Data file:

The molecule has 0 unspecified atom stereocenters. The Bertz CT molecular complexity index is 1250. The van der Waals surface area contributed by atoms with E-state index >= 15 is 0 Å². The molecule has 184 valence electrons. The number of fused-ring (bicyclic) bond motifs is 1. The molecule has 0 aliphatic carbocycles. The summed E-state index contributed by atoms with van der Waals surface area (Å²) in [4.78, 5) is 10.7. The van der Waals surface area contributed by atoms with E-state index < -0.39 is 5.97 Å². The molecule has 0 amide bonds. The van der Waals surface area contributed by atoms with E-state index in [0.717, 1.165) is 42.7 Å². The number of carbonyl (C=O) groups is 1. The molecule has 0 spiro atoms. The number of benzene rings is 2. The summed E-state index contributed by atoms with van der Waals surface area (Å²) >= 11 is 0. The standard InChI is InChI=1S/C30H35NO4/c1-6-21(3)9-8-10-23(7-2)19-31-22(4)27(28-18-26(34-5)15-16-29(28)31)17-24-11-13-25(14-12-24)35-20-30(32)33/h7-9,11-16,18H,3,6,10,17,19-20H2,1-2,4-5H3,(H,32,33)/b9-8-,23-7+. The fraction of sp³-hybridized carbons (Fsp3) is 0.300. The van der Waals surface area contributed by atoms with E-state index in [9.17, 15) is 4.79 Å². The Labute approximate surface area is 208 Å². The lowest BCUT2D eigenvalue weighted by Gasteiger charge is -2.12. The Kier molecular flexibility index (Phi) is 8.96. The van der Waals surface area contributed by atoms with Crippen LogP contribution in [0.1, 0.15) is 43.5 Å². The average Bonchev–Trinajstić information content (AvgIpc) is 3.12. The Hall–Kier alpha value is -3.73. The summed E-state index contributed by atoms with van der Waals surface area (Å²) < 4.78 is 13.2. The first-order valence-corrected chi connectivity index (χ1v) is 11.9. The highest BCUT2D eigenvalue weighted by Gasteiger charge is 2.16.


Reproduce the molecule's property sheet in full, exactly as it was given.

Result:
The molecule has 0 unspecified atom stereocenters. The Bertz CT molecular complexity index is 1250. The van der Waals surface area contributed by atoms with E-state index >= 15 is 0 Å². The molecule has 184 valence electrons. The number of fused-ring (bicyclic) bond motifs is 1. The molecule has 0 aliphatic carbocycles. The summed E-state index contributed by atoms with van der Waals surface area (Å²) in [4.78, 5) is 10.7. The van der Waals surface area contributed by atoms with E-state index < -0.39 is 5.97 Å². The molecule has 0 amide bonds. The van der Waals surface area contributed by atoms with E-state index in [0.717, 1.165) is 42.7 Å². The number of carbonyl (C=O) groups is 1. The molecule has 0 spiro atoms. The number of benzene rings is 2. The summed E-state index contributed by atoms with van der Waals surface area (Å²) >= 11 is 0. The standard InChI is InChI=1S/C30H35NO4/c1-6-21(3)9-8-10-23(7-2)19-31-22(4)27(28-18-26(34-5)15-16-29(28)31)17-24-11-13-25(14-12-24)35-20-30(32)33/h7-9,11-16,18H,3,6,10,17,19-20H2,1-2,4-5H3,(H,32,33)/b9-8-,23-7+. The fraction of sp³-hybridized carbons (Fsp3) is 0.300. The van der Waals surface area contributed by atoms with E-state index in [9.17, 15) is 4.79 Å². The Labute approximate surface area is 208 Å². The lowest BCUT2D eigenvalue weighted by Gasteiger charge is -2.12. The Kier molecular flexibility index (Phi) is 8.96. The van der Waals surface area contributed by atoms with Crippen LogP contribution in [0.1, 0.15) is 43.5 Å². The average Bonchev–Trinajstić information content (AvgIpc) is 3.12. The Hall–Kier alpha value is -3.73. The summed E-state index contributed by atoms with van der Waals surface area (Å²) < 4.78 is 13.2. The first-order valence-corrected chi connectivity index (χ1v) is 11.9. The highest BCUT2D eigenvalue weighted by Gasteiger charge is 2.16.